One of the more straightforward sections is housing. It’s easy to see how the drug war has impacted people keeping a roof over their heads. The police finding the grandson’s stash and grandma having real problems is a story we’ve heard too many times. A big part of the problem is federal “One Strike” policies that encourage immediate eviction after suspected drug activity, regardless of whether such activity is problematic. Imagine getting your grandma booted from public housing for three years. But the report notes this isn’t just a public housing issue.

“Private landlords also perpetuate the war on drugs mentality by denying leases to people with criminal convictions, including drug convictions. There are very limited protections against discrimination based on criminal record, giving wide discretion to landlords to deny housing based on often old and irrelevant convictions. In one survey, nearly half of landlords said they would not overlook a person’s record,” the report reads.

The next area the report looked at was child welfare. “The war on drugs has provided a key tool to perpetuate family separation, especially against parents of color. According to drug war logic, any drug use – even suspected – is equivalent to child abuse, regardless of context and harm to the child,” the report notes. “The underlying assumptions are that parental drug use automatically harms children; parents who use drugs cannot be good parents; the foster care system can provide better care for children; and it is better to remove children from their parents than to provide support to improve the situation.” The reality is that much of the time separation is severely traumatic for the child, way more so than a joint in the garage when they were in bed clueless to the fact it was happening.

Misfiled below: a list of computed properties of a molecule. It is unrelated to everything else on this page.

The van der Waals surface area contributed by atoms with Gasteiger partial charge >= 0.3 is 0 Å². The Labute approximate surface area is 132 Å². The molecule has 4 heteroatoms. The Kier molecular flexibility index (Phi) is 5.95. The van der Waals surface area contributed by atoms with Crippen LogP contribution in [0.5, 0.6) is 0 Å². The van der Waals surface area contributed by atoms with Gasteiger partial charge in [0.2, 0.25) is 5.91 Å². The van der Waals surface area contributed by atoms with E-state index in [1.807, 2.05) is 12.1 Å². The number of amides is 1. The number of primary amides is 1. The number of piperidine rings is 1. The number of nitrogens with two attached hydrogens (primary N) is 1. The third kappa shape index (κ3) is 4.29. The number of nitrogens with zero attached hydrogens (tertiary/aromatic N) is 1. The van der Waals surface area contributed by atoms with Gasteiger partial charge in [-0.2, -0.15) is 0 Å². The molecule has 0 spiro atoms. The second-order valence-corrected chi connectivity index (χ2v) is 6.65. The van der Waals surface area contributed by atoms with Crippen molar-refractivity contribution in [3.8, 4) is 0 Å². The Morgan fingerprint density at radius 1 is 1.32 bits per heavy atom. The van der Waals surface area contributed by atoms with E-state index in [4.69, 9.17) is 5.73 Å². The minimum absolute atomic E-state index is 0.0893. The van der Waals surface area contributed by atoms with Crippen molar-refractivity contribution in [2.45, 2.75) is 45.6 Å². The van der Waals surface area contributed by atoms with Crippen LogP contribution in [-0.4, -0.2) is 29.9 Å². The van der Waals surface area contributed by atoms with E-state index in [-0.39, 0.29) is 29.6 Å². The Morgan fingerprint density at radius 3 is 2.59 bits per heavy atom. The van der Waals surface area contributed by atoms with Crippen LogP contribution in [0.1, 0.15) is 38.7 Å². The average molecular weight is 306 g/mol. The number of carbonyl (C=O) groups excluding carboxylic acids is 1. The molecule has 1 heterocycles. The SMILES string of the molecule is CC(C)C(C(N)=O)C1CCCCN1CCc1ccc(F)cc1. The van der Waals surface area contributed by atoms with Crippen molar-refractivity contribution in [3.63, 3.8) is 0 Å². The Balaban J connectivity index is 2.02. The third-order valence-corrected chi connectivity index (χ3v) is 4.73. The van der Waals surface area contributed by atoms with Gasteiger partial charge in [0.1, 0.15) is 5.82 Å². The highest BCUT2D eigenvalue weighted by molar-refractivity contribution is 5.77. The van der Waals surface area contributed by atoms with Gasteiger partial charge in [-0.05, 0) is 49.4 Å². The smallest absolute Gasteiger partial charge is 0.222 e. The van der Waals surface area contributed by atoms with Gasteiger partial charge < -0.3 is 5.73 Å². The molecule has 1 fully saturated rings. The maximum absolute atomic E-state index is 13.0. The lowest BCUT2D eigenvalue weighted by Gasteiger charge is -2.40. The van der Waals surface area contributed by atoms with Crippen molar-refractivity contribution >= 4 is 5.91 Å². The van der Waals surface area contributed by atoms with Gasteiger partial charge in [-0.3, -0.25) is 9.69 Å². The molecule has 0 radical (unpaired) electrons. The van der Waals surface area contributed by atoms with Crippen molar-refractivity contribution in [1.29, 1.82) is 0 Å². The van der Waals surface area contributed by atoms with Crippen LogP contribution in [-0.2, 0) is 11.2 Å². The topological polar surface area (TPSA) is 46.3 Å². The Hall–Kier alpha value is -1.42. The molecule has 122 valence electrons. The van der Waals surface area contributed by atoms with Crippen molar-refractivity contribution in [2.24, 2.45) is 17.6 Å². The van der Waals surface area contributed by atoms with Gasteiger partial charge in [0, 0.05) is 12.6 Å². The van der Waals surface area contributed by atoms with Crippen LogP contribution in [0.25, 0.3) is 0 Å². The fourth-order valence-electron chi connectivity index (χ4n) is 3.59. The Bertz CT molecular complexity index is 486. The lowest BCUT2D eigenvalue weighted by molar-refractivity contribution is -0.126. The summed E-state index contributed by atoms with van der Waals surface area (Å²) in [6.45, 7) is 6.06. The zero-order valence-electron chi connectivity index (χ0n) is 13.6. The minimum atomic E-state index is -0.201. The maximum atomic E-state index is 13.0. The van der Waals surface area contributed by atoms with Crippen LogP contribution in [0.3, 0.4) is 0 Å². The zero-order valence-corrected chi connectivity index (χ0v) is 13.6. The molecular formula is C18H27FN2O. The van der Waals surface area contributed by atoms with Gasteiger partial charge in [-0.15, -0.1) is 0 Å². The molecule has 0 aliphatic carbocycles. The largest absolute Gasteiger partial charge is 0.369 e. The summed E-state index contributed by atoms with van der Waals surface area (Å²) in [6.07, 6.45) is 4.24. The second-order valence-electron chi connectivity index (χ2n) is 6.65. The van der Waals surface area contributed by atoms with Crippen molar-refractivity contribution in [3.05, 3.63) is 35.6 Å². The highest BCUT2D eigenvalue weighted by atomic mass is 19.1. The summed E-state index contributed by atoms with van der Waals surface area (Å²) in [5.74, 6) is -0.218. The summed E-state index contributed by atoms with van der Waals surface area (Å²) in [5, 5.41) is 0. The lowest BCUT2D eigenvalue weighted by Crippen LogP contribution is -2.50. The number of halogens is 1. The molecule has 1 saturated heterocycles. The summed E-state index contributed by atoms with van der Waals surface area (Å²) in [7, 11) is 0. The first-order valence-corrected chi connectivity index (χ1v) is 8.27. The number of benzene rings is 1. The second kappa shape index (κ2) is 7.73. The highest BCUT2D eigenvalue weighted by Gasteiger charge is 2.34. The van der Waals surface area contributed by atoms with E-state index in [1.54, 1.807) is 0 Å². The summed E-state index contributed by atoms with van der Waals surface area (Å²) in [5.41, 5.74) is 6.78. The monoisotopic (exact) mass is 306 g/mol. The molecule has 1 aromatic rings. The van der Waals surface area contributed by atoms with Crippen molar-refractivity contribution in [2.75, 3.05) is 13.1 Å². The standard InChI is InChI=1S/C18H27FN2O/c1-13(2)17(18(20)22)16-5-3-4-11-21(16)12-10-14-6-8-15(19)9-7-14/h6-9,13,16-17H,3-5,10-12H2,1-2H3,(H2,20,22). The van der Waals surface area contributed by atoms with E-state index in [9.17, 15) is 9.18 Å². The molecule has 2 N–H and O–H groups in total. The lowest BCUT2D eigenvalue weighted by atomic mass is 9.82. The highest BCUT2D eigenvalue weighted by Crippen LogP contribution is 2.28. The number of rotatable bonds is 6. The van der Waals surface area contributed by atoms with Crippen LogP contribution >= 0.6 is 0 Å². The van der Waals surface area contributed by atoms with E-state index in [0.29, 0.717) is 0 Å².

The section on immigration hits particularly close to home. California was the first place to criminalize immigrants possessing drugs. The report notes that in 1875, the city of San Francisco passed the country’s first drug criminalization law, which targeted opium dens on the idea Chinese immigrants were using them to corrupt white people. Even to this day, a drug conviction can result in being deported, unable to enter or re-enter into the U.S., ineligible for citizenship, “and ineligible for other forms of relief, including asylum.” A drug conviction was the second-leading cause for getting deported in 2019 after illegal entry.

The final topic the campaign speaks to is how deeply connected the way we enforce drug laws has become tied to public assistance. The report notes that states have tried to extend drug testing requirements to other public benefits programs like SNAP, Medicaid and unemployment insurance. “Restrictive policies disproportionately harm people of color, who due to targeted enforcement of drug laws in their communities, are more likely to have felony drug convictions,” the report said.

LA Weekly